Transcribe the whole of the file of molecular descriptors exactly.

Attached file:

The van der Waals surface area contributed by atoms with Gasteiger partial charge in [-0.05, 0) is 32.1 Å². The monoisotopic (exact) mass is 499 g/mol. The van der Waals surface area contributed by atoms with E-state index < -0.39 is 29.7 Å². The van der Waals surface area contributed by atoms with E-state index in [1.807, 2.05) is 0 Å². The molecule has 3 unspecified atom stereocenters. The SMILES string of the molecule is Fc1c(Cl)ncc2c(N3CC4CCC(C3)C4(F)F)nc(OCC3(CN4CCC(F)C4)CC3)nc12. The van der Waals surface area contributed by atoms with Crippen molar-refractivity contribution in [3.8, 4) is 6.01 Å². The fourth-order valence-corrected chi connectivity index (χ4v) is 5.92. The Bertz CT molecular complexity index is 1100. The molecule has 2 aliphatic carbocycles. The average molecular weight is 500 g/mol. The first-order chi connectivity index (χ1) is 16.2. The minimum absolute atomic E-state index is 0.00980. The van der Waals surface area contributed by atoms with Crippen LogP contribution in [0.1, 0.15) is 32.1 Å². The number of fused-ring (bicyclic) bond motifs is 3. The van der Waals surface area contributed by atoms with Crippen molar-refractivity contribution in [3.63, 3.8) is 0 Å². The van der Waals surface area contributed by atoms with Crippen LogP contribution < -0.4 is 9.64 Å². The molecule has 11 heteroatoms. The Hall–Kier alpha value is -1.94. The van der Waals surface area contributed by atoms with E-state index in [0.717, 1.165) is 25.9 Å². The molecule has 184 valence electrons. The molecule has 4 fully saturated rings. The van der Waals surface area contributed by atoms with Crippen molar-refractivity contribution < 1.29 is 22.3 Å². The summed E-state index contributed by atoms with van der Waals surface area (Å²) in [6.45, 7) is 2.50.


The van der Waals surface area contributed by atoms with Gasteiger partial charge in [-0.05, 0) is 32.1 Å². The monoisotopic (exact) mass is 499 g/mol. The van der Waals surface area contributed by atoms with E-state index < -0.39 is 29.7 Å². The van der Waals surface area contributed by atoms with E-state index in [1.807, 2.05) is 0 Å². The molecule has 3 unspecified atom stereocenters. The SMILES string of the molecule is Fc1c(Cl)ncc2c(N3CC4CCC(C3)C4(F)F)nc(OCC3(CN4CCC(F)C4)CC3)nc12. The van der Waals surface area contributed by atoms with Crippen molar-refractivity contribution in [3.8, 4) is 6.01 Å². The fourth-order valence-corrected chi connectivity index (χ4v) is 5.92. The Bertz CT molecular complexity index is 1100. The molecule has 2 aliphatic carbocycles. The average molecular weight is 500 g/mol. The first-order chi connectivity index (χ1) is 16.2. The minimum absolute atomic E-state index is 0.00980. The van der Waals surface area contributed by atoms with Crippen LogP contribution in [0.1, 0.15) is 32.1 Å². The number of fused-ring (bicyclic) bond motifs is 3. The van der Waals surface area contributed by atoms with Crippen molar-refractivity contribution in [3.63, 3.8) is 0 Å². The van der Waals surface area contributed by atoms with Crippen LogP contribution < -0.4 is 9.64 Å². The molecule has 11 heteroatoms. The Hall–Kier alpha value is -1.94. The van der Waals surface area contributed by atoms with E-state index in [0.717, 1.165) is 25.9 Å². The molecule has 184 valence electrons. The molecule has 4 fully saturated rings. The van der Waals surface area contributed by atoms with Crippen molar-refractivity contribution < 1.29 is 22.3 Å². The summed E-state index contributed by atoms with van der Waals surface area (Å²) in [6.45, 7) is 2.50.